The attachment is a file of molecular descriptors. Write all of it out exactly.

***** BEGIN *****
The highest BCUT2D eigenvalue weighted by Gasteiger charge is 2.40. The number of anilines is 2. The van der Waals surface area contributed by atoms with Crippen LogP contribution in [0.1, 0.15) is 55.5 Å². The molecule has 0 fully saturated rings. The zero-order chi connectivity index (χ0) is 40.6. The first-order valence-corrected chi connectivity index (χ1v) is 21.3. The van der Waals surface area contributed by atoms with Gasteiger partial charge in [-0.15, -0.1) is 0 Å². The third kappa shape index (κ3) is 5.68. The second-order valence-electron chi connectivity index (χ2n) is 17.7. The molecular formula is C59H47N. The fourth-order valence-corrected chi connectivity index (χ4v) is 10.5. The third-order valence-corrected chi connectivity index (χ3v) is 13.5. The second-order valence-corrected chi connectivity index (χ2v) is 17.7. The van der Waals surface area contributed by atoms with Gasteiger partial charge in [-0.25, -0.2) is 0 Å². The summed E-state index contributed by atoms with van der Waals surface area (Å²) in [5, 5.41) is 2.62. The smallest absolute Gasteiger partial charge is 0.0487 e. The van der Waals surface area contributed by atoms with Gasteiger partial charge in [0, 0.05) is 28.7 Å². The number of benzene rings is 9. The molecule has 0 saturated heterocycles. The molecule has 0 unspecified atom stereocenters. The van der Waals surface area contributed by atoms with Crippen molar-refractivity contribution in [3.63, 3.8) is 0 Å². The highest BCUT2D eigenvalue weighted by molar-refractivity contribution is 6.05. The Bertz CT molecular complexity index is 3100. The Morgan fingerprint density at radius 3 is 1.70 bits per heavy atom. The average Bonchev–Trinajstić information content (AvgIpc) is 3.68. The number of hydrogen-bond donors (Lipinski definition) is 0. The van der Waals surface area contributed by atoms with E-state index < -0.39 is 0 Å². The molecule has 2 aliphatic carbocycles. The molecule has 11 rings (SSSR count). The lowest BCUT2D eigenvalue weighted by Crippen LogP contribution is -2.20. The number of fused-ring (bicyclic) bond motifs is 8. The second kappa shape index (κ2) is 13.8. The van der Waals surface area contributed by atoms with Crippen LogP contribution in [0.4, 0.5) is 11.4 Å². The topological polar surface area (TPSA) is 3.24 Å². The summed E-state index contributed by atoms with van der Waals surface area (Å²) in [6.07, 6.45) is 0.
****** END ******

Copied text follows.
The highest BCUT2D eigenvalue weighted by Gasteiger charge is 2.40. The number of anilines is 2. The van der Waals surface area contributed by atoms with Crippen LogP contribution in [0.1, 0.15) is 55.5 Å². The molecule has 0 fully saturated rings. The zero-order chi connectivity index (χ0) is 40.6. The first-order valence-corrected chi connectivity index (χ1v) is 21.3. The van der Waals surface area contributed by atoms with Gasteiger partial charge in [-0.15, -0.1) is 0 Å². The third kappa shape index (κ3) is 5.68. The second-order valence-electron chi connectivity index (χ2n) is 17.7. The molecular formula is C59H47N. The fourth-order valence-corrected chi connectivity index (χ4v) is 10.5. The third-order valence-corrected chi connectivity index (χ3v) is 13.5. The second-order valence-corrected chi connectivity index (χ2v) is 17.7. The van der Waals surface area contributed by atoms with Gasteiger partial charge in [-0.25, -0.2) is 0 Å². The summed E-state index contributed by atoms with van der Waals surface area (Å²) in [5, 5.41) is 2.62. The smallest absolute Gasteiger partial charge is 0.0487 e. The van der Waals surface area contributed by atoms with Gasteiger partial charge in [0, 0.05) is 28.7 Å². The number of benzene rings is 9. The molecule has 0 saturated heterocycles. The molecule has 0 unspecified atom stereocenters. The van der Waals surface area contributed by atoms with Crippen molar-refractivity contribution in [3.63, 3.8) is 0 Å². The highest BCUT2D eigenvalue weighted by molar-refractivity contribution is 6.05. The Bertz CT molecular complexity index is 3100. The Morgan fingerprint density at radius 3 is 1.70 bits per heavy atom. The average Bonchev–Trinajstić information content (AvgIpc) is 3.68. The number of hydrogen-bond donors (Lipinski definition) is 0. The van der Waals surface area contributed by atoms with E-state index < -0.39 is 0 Å². The molecule has 2 aliphatic carbocycles. The molecule has 11 rings (SSSR count). The lowest BCUT2D eigenvalue weighted by Crippen LogP contribution is -2.20. The number of fused-ring (bicyclic) bond motifs is 8. The second kappa shape index (κ2) is 13.8. The van der Waals surface area contributed by atoms with Crippen LogP contribution in [0.4, 0.5) is 11.4 Å². The topological polar surface area (TPSA) is 3.24 Å². The summed E-state index contributed by atoms with van der Waals surface area (Å²) in [6.07, 6.45) is 0.